@Harwich: By the looks of it, Openreach has put in fibre to most of the Harwich/Dovercourt areas, but it appears to have abandoned the project, at least temporarily. So most premises won’t be able to connect, though you could probably see the fibre coils/runs on most of the poles now.

      This happens to a lot of areas nowadays, just drive into some neighboring towns on the Essex coast to see for yourself. This is all part of the rollout disaster caused by the lack of proper rollout management, Openreach doesn’t even publish rollout plans anymore on its website. It’s makes it look like a cowboy builder!

      As regards Lightspeed: It appears to follow the same bad example, with its many speculative announcements and again no trustworthy rollout plans.

    4. Avatar photo GNewton says:

      @Harwich: “They said a team of people were working on static/dynamic IPs as a priority six months ago,”

      This was actually promised by its former CEO 1 1/2 years ago: https://www.ispreview.co.uk/index.php/2021/11/lightspeed-broadband-list-next-fttp-rollout-towns-in-essex-and-norfolk.html#comment-254331

  12. Avatar photo Sunil Sood says:

    They are not the only altnet with issues.

    According to the Telegraph, Zzoomm are also laying off staff.

    https://www.telegraph.co.uk/business/2023/05/01/zzoomm-lays-off-hundreds-engineers-broadband-woes-deepen/

    1. Avatar photo John H says:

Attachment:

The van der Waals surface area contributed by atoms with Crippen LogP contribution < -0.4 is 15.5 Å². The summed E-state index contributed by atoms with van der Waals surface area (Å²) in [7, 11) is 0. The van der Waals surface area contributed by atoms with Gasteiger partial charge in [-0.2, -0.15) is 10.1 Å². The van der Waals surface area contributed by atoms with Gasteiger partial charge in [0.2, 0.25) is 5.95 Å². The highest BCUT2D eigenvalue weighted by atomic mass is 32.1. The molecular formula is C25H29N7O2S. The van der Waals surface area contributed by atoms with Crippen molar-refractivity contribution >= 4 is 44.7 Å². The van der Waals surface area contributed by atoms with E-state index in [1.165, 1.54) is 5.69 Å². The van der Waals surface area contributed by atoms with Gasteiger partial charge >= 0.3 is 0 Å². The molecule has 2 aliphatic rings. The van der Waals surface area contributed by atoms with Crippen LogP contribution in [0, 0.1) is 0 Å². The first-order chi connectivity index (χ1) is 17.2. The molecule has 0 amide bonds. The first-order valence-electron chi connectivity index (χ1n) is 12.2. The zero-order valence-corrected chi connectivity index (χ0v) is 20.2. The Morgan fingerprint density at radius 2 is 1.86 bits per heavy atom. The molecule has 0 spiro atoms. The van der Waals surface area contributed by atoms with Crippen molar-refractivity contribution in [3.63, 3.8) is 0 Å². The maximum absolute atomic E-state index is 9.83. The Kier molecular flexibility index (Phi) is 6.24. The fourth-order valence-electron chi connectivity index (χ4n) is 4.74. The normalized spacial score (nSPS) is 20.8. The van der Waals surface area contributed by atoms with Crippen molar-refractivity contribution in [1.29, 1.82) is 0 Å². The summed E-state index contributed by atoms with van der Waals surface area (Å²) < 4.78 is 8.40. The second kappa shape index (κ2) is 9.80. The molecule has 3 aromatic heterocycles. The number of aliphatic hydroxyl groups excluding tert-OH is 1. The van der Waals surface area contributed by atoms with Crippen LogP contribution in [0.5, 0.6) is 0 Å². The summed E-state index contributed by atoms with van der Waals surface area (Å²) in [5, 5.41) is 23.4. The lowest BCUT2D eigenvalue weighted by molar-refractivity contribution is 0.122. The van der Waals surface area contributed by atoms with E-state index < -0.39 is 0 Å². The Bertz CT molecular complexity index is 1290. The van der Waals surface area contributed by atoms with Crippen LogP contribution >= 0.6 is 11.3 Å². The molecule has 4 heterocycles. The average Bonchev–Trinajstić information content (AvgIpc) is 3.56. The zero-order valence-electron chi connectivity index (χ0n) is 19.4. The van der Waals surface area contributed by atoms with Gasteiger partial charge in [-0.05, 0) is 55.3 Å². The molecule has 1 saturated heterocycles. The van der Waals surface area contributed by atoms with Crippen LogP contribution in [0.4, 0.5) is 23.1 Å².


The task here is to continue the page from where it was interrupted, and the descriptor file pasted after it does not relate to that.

Yes, sadly things are getting desperate for the Alnets as they struggle with high overheads, increasing interest rates and slow rates of take up.

      As an example look at Cityfibre, one of the larger Alnets. First hundreds of redundancies, then possible takeover by Virgin Media.

      Then in an effort to increase ‘take up’ they pour money and resources into marketing, launching a TV advert campaign and the Teletubbies Tour bus.

      It’s clear they’re getting desperate to improve take up percentages.

  13. Avatar photo Thiswasconing says:

    I know first hand that the build and marketing and customer experience strategy was wrong from the start. Very inexperienced people making huge decisions have cost LS and tbeir investors. Sadly i fear this wont be the first altnet to fall by the wayside..keeping customer in the dark. Really bad CPE. Underestimating the market. Absolutely wrong strategy. I saw this coming a year ago. Investors should sell now